Monday Escape: Blackpool, England

Blackpool Tower

Some say that Blackpool was the world’s first resort for the middle class, or perhaps even the “working class” as the lowest tier is known in the United Kingdom. Its best days clearly seem behind it, but with one of England’s best and longest beaches, the place is still very popular in high season.

With 7 miles of wide and sandy beaches, Blackpool can be a wonderful place to spend some time when a warm sun is shining, but warm and sun tend to be unreliable in the UK. That’s precisely the problem, along with the rise of Easyjet and other low cost airlines, that now most Brits fly off to Spain or Greece or Turkey for a sunshine holiday, where they know they’ll actually get sunshine.

The vibe in Blackpool

As a foreigner, I have a different way of looking at Blackpool than the Brits who make up most of the visitors. The beach is actually very nice, and the new boardwalk area, which is only a year or two old, is clean and inviting as well. Another notable positive about Blackpool is that it’s the cheapest place in the UK due to the huge number of hotels and dwindling number of visitors.

So those are the positives, but it’s not quite so rosy. The town is a combination of old fashioned, cheesy, trashy, and even a bit depressing. Unfortunately, a huge number of the visitors are Brits on stag or hen nights, so large groups come to binge drink cheaply, and they don’t seem to care how much rubbish and confusion they leave behind.

On the other hand, Blackpool has its charm, not at all unlike Atlantic City in its pre-casino era, or Coney Island in New York. There’s something fascinating about a resort area that has fallen out of fashion. The architecture and even the names and signs on the shops are from a long ago era, so it’s sort of a living museum.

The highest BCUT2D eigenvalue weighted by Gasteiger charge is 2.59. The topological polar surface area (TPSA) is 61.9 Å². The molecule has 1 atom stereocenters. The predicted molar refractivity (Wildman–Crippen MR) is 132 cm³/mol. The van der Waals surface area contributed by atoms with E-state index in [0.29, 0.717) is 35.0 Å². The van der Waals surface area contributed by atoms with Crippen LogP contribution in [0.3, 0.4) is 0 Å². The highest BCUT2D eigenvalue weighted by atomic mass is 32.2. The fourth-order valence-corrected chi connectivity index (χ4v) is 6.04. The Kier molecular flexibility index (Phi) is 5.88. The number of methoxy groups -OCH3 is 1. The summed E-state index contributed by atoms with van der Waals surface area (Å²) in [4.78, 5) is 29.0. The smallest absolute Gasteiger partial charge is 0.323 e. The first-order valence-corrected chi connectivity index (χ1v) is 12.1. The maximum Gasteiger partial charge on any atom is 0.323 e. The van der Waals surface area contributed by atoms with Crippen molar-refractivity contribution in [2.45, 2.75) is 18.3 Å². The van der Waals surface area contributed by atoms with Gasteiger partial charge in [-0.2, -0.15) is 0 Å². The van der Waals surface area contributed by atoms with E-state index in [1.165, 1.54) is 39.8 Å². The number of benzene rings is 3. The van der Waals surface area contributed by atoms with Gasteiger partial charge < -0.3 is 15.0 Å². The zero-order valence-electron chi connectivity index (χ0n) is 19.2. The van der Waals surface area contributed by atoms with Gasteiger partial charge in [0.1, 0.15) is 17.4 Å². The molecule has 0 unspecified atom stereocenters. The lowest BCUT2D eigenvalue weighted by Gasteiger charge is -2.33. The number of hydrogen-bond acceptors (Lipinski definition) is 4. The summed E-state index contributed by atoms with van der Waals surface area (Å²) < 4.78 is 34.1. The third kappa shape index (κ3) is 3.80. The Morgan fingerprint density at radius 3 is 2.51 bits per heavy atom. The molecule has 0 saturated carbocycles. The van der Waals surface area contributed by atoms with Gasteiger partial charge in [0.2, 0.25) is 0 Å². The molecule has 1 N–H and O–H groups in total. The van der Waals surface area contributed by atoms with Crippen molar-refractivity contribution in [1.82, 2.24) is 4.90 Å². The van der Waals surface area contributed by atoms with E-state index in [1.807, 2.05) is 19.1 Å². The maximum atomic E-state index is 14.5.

The biggest attraction is the Blackpool Pleasure Beach, which despite its name is actually an amusement park across from the beach in the southern end of town. There’s also a new Madam Tussaud’s and a Ripley’s Museum of Oddities, as well as dozens of little arcades and bingo parlors that must have been all the rage a few decades ago.

The food scene leaves something to be desired unless you don’t mind only being able to choose between fish & chips, burgers, and pizza at virtually every restaurant. There are a few chain restaurants as well as a few chain pubs that offer other traditional British dishes, but overall the dining options seem aimed squarely at people in town for a couple days of deep-fried indulgences only.

There’s also a new-looking shopping mall in the northern part of town, as well as the Winter Gardens, which evidently is one of the most famous venues for competitive ballroom dancing. The sidewalks/pavements are wide, and even when it’s cloudy the beach is a lovely place for a stroll (as long as it’s not pouring rain), so Blackpool is certainly worth a look as long as you know what you are getting into.

The cost of things in Blackpool

There are over 500 hotels in Blackpool, with only London having more in the UK, so it’s a competitive buyer’s market. Dozens of places advertise rooms for £15 per night per person, including a hearty full breakfast, and plenty of those are right across from the beach itself. That makes for about US$45, a couple can get a double room and filling breakfast, and some places a block or two inland are even cheaper. Of course you can spend much more if you like, but overall value is fantastic compared to anywhere in Britain.

You can get a small plate of fish and chips for as low as £2.50 at many places, or a large one for around £4. The places that sell pizzas, burgers, and kebabs all have meals starting at around £3, so food is also cheap.

Alcohol is also a great bargain in Blackpool, with many neighborhood pubs offering pints of ale or lager starting around £2. The places along the beach charge a bit more, and some of the most popular ones raise prices on Saturdays and Sundays, but if you walk even one short block inland you will pay no more than £2.40, which is perhaps the best price in the UK, and a big reason so many people come here to party and drink until they pass out.

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